Jonathan Wolff

The well-worn notion that patients in the United States have unfettered access to the most expensive cancer drugs while the United Kingdom's nationalized health care system regularly denies access to some high-cost treatments needs rethinking, a team of bioethicists and health policy experts says in a new report.

Saturday, December 26, 2009

NHS patients should expect continued rationing of common operations for years to come, while hospital closures are ‘inevitable,’ according to an influential think tank.

Friday, June 29, 2012
Stephen Adams

NHS hospitals are rationing the number of operations they perform to balance their budgets.

Tuesday, June 19, 2012
Claire Bates

The U.K. is shifting responsibility for cost control from faceless bureaucrats to general practitioners. Will this change lead to the kind of implicit health care rationing long seen in the U.S.?

Wednesday, April 27, 2011
Rudolf Klein

In a study that sheds new light on the effects of end-of-life care, doctors have found that patients with terminal lung cancer who began receiving palliative care immediately upon diagnosis not only were happier, more mobile and in less pain as the end neared — but they also lived nearly three months longer.

Wednesday, August 18, 2010
Donald McNeil Jr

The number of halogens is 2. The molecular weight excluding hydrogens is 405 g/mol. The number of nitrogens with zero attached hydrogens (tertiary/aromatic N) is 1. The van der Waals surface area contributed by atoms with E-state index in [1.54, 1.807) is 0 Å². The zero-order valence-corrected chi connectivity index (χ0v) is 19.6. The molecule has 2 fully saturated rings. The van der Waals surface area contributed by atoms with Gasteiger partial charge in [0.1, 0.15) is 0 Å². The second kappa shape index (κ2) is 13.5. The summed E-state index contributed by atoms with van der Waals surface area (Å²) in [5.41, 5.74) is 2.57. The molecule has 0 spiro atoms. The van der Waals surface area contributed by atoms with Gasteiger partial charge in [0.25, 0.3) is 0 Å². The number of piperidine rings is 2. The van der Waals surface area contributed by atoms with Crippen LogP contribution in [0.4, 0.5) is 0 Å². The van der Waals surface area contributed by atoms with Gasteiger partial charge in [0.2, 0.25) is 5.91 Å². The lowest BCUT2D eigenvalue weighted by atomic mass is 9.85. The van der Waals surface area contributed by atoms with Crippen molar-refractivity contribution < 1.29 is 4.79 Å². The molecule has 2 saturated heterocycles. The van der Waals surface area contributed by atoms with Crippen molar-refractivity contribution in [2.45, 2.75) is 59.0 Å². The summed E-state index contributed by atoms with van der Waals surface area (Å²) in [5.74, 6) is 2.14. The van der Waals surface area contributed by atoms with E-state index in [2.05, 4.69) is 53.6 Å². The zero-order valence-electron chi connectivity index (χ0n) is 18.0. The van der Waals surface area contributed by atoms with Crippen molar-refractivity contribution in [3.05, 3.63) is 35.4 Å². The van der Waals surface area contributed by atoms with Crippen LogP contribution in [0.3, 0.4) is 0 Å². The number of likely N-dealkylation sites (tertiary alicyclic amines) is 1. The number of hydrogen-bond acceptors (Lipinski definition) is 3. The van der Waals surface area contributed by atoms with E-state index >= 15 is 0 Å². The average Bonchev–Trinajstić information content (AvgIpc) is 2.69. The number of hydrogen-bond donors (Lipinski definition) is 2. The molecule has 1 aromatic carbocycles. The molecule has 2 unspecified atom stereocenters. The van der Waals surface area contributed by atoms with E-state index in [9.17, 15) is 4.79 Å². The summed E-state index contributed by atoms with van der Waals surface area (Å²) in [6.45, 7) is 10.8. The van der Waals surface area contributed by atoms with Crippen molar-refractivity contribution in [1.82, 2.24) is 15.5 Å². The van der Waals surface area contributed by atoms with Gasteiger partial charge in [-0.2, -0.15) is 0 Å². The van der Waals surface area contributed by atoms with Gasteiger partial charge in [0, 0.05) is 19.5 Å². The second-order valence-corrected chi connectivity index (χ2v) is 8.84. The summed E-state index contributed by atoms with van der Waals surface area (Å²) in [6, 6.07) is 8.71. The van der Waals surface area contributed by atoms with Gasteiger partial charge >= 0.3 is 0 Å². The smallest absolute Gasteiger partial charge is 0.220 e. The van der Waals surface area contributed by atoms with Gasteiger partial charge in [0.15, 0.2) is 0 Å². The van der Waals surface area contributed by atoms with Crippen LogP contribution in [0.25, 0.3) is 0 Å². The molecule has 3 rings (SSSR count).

Advance care planning improves end-of-life care and patient and family satisfaction and reduces stress, anxiety, and depression in surviving relatives.

Wednesday, December 31, 1969
Karen M. Detering

The paragraphs, buried deep in the 1,000-page House health reform bill, appear innocuous, but they have ignited a firestorm among critics predicting government-sponsored euthanasia. Yet physicians who work with patients on end-of-life planning say that while they are surprised and upset about criticism of the proposal, it has brought needed attention to what they view as a long under-funded and overlooked service.

Friday, August 14, 2009
Jessica Marcy

Studies show the frank discussions that palliative care engenders can ease pain, forestall guilt and increase the chances of a peaceful death. And, significantly, they can save money.

Friday, March 5, 2010
Susan Brink

The United States lags France, Britain and Germany in reducing the number of preventable deaths, researchers found.

Wednesday, August 29, 2012

During the Great Recession, when many hospitals across the country were nearly brought to their knees by growing numbers of uninsured patients, one hospital system not only survived — it thrived.

Tuesday, August 14, 2012
Julie Creswell and Reed Abelson